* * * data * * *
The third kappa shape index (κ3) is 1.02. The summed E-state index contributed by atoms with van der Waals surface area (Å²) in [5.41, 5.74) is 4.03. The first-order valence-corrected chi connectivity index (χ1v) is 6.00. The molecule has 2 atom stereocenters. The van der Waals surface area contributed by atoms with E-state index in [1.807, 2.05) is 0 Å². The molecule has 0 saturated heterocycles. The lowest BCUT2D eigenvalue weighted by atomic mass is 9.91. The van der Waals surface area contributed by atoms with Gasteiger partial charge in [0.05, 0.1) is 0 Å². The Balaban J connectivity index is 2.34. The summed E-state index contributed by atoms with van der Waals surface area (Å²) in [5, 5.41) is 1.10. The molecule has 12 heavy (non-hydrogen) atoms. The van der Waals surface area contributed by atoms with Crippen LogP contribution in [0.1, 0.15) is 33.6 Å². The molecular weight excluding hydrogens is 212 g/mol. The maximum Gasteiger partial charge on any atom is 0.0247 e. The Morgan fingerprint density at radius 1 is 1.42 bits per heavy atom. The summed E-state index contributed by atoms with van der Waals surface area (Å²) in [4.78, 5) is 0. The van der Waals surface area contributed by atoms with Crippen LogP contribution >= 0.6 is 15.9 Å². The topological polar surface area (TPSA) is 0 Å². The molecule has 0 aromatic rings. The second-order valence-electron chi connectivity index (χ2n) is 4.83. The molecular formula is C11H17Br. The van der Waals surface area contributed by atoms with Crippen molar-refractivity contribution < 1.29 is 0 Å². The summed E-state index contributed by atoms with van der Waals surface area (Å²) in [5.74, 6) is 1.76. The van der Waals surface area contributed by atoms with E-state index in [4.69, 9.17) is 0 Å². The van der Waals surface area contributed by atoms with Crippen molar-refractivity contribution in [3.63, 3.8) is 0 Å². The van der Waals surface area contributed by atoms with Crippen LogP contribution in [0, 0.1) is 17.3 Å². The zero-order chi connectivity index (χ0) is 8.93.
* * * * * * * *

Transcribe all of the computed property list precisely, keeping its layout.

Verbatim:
The third kappa shape index (κ3) is 1.02. The summed E-state index contributed by atoms with van der Waals surface area (Å²) in [5.41, 5.74) is 4.03. The first-order valence-corrected chi connectivity index (χ1v) is 6.00. The molecule has 2 atom stereocenters. The van der Waals surface area contributed by atoms with E-state index in [1.807, 2.05) is 0 Å². The molecule has 0 saturated heterocycles. The lowest BCUT2D eigenvalue weighted by atomic mass is 9.91. The van der Waals surface area contributed by atoms with Gasteiger partial charge in [0.05, 0.1) is 0 Å². The Balaban J connectivity index is 2.34. The summed E-state index contributed by atoms with van der Waals surface area (Å²) in [5, 5.41) is 1.10. The molecule has 12 heavy (non-hydrogen) atoms. The van der Waals surface area contributed by atoms with Crippen LogP contribution in [0.1, 0.15) is 33.6 Å². The molecular weight excluding hydrogens is 212 g/mol. The maximum Gasteiger partial charge on any atom is 0.0247 e. The Morgan fingerprint density at radius 1 is 1.42 bits per heavy atom. The summed E-state index contributed by atoms with van der Waals surface area (Å²) in [4.78, 5) is 0. The van der Waals surface area contributed by atoms with Crippen LogP contribution >= 0.6 is 15.9 Å². The topological polar surface area (TPSA) is 0 Å². The molecule has 0 aromatic rings. The second-order valence-electron chi connectivity index (χ2n) is 4.83. The molecular formula is C11H17Br. The van der Waals surface area contributed by atoms with Crippen molar-refractivity contribution < 1.29 is 0 Å². The summed E-state index contributed by atoms with van der Waals surface area (Å²) in [5.74, 6) is 1.76. The van der Waals surface area contributed by atoms with E-state index in [4.69, 9.17) is 0 Å². The van der Waals surface area contributed by atoms with Crippen molar-refractivity contribution in [3.63, 3.8) is 0 Å². The van der Waals surface area contributed by atoms with Crippen LogP contribution in [0, 0.1) is 17.3 Å². The zero-order chi connectivity index (χ0) is 8.93.